This expansion is badly needed. From June to December of 1992, KBC produced just 400 barrels. In 1993, Pugsley expects KBC to produce close to 2,000 barrels. This expansion will max out the Kennebunkport Brewing Co. at its present location at a 14-brews-a-week capacity.
Owner Fred Forsyth is pleased with KBC and the business that Federal Jack's Brewpub is doing. He has no intention of calling it quits simply because of space and barrelage constraints at this location. Forsyth, in fact, cryptically hints at the possibility of setting up another site, perhaps in another New England State, such as Connecticut. That would be quite a move. Currently, about 30% of the beer brewed at KBC is sold at the brewpub, while the remaining 70% is distributed throughout Maine. 90% of the product is sold on draught, with the other 10% sold in 22-ounce bottles and unique five-liter cans, which are actually mini-kegs, complete with individual re-useable taps.
And if things at KBC aren't busy enough, Pugsley and Kennebunkport Brewing Company also offer the Maine Brewing Holiday. This informative and enjoyable short course in brewing is targeting those individuals or groups interested in opening a microbrewery or brewpub, or going to work as a brewmaster for an existing setup. The course allows the individual to work side-by-side with Pugsley and Hendry for one day, one week or two weeks. The course covers all the basics: raw materials, the brewhouse, fermentation, conditioning and filtration, packaging, sanitation and cleaning, quality control, record keeping equipment, taxes, recipe formulation, and any other areas of question that the pupil might have. Students will have the opportunity to dig out mash side by side with Pugsley and Hendry, but, more importantly, to tap into the vast knowledge that Pugsley is willing to share with anyone who presents the same determination and interest in brewing that he possesses. If there is anything that turns Pugsley away from his helpful ways, it is a student who tries to take short cuts. "There is no room for shortcuts. There is a careful, correct way to measure ingredients, to mash, to sparge, brew, to sanitize, to record information, and, if all the rules are followed, you will have no problems. There is no shortcut. In many ways," Pugsley says, "brewmasters are like doctors. Although there is no life threatening situation in a brewery, when you are supposed to be woing, you cannot just walk away. Just as a doctor cannot just walk away from a patient. The brewmaster must be completely dedicated, and certainly can't complain about long, odd hours. If we are doing a double-brew, we are basically working all day and all night. A good brewer has to be willing to do that for a good product and a successful business." Pugsley has certainly met his match in Hendry. Hendry actually trained under Pugsley as part of the pupilage course PA & P offered through D.L. Geary. Pugsley is delighted to have Hendry back working for him at Kennebunkport Brewing Co.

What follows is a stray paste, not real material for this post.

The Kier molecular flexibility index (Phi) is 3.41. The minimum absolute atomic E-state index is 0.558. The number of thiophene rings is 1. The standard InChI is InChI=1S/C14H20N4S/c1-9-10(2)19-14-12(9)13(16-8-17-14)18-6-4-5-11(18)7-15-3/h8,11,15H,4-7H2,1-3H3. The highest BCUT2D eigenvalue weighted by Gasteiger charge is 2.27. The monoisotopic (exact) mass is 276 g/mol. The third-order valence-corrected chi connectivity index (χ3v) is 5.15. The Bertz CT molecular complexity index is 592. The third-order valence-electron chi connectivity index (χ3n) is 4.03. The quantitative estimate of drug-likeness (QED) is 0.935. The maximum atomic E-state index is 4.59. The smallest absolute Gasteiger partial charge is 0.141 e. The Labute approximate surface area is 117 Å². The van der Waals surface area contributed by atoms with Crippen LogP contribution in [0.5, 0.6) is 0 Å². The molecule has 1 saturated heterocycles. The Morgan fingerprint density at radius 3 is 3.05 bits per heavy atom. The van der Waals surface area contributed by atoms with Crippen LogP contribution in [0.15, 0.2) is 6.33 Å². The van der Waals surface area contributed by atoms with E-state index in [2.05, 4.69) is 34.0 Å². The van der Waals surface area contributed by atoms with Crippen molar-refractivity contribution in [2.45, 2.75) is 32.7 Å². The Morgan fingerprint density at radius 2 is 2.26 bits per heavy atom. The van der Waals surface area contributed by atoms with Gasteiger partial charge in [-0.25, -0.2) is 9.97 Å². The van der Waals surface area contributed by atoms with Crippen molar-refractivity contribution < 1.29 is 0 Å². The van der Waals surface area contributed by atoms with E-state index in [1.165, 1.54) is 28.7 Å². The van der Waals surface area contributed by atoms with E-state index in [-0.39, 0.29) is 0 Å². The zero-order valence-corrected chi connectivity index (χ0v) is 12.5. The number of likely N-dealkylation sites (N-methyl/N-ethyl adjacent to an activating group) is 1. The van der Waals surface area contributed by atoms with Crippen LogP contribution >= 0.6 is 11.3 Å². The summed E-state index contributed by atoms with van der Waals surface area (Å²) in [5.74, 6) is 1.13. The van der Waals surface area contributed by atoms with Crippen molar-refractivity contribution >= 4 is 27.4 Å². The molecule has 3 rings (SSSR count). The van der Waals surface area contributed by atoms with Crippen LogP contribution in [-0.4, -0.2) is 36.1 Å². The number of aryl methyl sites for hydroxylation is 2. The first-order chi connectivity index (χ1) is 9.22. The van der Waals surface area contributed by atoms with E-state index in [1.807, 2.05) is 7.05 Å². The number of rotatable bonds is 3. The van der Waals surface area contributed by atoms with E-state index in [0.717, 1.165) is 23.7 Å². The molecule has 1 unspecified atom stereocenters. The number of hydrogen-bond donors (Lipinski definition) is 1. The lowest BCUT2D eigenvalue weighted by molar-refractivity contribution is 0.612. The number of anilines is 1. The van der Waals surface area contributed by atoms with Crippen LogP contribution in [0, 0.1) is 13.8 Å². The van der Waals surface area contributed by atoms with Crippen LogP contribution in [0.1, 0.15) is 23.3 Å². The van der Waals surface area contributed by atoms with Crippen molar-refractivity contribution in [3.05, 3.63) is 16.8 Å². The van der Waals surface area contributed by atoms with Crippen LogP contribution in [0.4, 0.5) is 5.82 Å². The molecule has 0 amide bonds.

For now, Pugsley has no intentions of leaving Maine or the Kennebunkport Brewing Co. He is content to brew top quality beers, work with top quality brewers, marketing people, and owners, and, as often as possible, sit up behind the bar at Federal Jack's, sip a stout, and gaze out at the sailboats gliding out of Kennebunk Harbor.